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Food there is good, not great and the ice cream is good, although was better when they had soft serve.

They are in a particular location that sees a lot of traffic that are also close to campgrounds and other attractions such as Gunstock and Meadowbrook for those that want a quick bit (other than chain fast food), this allows them to upcharge.
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Old 07-23-2018, 11:26 AM   #8
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Go to the “good” end of the lake and hit “Pop’s”
Their large is big enough for 4 people! Best on the lake!!

I went to Sawyers ONCE, true story... place is a tourist trap rip-off!
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Old 07-23-2018, 11:30 AM   #9
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Go to the “good” end of the lake and hit “Pop’s”
Their large is big enough for 4 people! Best on the lake!!

I went to Sawyers ONCE, true story... place is a tourist trap rip-off!
Don’t have any input for sawyers but Pop’s small onion rings (last week) were more than enough for two pretty big eaters!
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Old 07-23-2018, 11:37 AM   #10
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Pretty hard paying someone $15 per hour to wait on the window and sell you a cheeseburger for $1.99! Bringing back manufacturing might just be enough to stop the bleeding. You better believe foreign governments that trade with us have been screwing up for years, no thanks to both Republicans and Democrats in Washington. Government is never your friend...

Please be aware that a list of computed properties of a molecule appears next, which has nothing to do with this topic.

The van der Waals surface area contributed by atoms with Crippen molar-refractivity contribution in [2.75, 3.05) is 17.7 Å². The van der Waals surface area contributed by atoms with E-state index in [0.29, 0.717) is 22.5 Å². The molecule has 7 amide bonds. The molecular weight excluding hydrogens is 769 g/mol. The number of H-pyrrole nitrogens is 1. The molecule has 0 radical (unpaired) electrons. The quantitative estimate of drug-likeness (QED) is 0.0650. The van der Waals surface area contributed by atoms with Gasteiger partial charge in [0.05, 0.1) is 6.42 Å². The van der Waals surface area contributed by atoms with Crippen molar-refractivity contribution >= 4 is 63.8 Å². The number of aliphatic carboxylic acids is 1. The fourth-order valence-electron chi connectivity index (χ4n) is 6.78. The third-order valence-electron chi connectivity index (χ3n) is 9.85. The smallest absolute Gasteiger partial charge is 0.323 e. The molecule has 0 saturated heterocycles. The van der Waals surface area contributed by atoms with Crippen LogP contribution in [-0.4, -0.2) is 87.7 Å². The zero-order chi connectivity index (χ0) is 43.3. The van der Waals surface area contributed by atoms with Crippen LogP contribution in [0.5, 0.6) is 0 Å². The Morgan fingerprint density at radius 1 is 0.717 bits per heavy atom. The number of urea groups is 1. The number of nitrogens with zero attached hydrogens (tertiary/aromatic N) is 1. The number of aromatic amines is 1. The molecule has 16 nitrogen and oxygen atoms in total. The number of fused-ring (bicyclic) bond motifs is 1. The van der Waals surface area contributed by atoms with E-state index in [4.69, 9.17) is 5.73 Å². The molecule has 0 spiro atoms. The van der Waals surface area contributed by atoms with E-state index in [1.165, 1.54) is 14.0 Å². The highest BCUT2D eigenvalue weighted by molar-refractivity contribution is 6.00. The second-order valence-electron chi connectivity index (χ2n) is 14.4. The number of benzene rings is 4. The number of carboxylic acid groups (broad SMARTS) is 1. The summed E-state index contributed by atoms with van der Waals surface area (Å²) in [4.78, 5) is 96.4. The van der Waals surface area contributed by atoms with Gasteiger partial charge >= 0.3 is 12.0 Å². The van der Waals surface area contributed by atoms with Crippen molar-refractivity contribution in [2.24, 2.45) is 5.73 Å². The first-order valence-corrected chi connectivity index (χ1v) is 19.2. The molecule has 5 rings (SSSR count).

Great point on the wages, and the same is true for the rent--there's plenty of cost pressure on the restaurants.

I also hope manufacturing does recover as you suggest. Although the increased demand for workers will lead to even higher wages and more expensive cheeseburgers
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Old 07-23-2018, 12:33 PM   #11
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I did not say anything we ate them and left I will not return. We get Onion Rings for a snack quite often over the summer and at different places. I've (yes recently) ordered smalls at other places that were literally double the amount of Sawyers large. No thanks...
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Old 07-23-2018, 12:41 PM   #12
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DPG.... Next time you are on this side of the lake... try Michelle's Onion Rings at the Looney Bin..... Fresh, hand cut & battered... Plenty for 2 people!

Woodsy

PS: her Buffalo Wings ROCK as well!
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Old 07-24-2018, 07:04 AM   #13
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DPG.... Next time you are on this side of the lake... try Michelle's Onion Rings at the Looney Bin..... Fresh, hand cut & battered... Plenty for 2 people!

Woodsy

PS: her Buffalo Wings ROCK as well!
Thanks and noted....Have heard about the Wings...
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Old 07-24-2018, 07:36 AM   #14
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Default Sawyers